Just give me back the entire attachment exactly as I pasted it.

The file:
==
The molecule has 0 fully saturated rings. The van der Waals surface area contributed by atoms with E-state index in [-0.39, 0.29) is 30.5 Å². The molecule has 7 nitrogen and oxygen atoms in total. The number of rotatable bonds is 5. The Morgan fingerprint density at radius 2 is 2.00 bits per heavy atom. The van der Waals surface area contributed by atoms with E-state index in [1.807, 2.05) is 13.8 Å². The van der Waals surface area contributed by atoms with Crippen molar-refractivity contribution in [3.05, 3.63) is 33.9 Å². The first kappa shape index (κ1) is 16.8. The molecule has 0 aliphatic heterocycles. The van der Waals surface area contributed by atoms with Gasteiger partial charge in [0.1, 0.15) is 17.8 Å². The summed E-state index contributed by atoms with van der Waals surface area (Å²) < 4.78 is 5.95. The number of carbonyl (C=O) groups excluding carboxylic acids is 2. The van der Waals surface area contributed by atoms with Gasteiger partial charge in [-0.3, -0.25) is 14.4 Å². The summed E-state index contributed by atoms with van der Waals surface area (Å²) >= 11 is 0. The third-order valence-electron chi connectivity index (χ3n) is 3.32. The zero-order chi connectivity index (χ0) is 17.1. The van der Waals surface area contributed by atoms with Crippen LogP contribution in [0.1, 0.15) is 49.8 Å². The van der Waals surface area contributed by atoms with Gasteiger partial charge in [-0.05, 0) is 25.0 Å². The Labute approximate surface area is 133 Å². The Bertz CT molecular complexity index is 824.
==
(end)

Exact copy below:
The molecule has 0 fully saturated rings. The van der Waals surface area contributed by atoms with E-state index in [-0.39, 0.29) is 30.5 Å². The molecule has 7 nitrogen and oxygen atoms in total. The number of rotatable bonds is 5. The Morgan fingerprint density at radius 2 is 2.00 bits per heavy atom. The van der Waals surface area contributed by atoms with E-state index in [1.807, 2.05) is 13.8 Å². The van der Waals surface area contributed by atoms with Crippen molar-refractivity contribution in [3.05, 3.63) is 33.9 Å². The first kappa shape index (κ1) is 16.8. The molecule has 0 aliphatic heterocycles. The van der Waals surface area contributed by atoms with Gasteiger partial charge in [0.1, 0.15) is 17.8 Å². The summed E-state index contributed by atoms with van der Waals surface area (Å²) < 4.78 is 5.95. The number of carbonyl (C=O) groups excluding carboxylic acids is 2. The van der Waals surface area contributed by atoms with Gasteiger partial charge in [-0.3, -0.25) is 14.4 Å². The summed E-state index contributed by atoms with van der Waals surface area (Å²) >= 11 is 0. The third-order valence-electron chi connectivity index (χ3n) is 3.32. The zero-order chi connectivity index (χ0) is 17.1. The van der Waals surface area contributed by atoms with Crippen LogP contribution in [0.1, 0.15) is 49.8 Å². The van der Waals surface area contributed by atoms with Gasteiger partial charge in [-0.05, 0) is 25.0 Å². The Labute approximate surface area is 133 Å². The Bertz CT molecular complexity index is 824.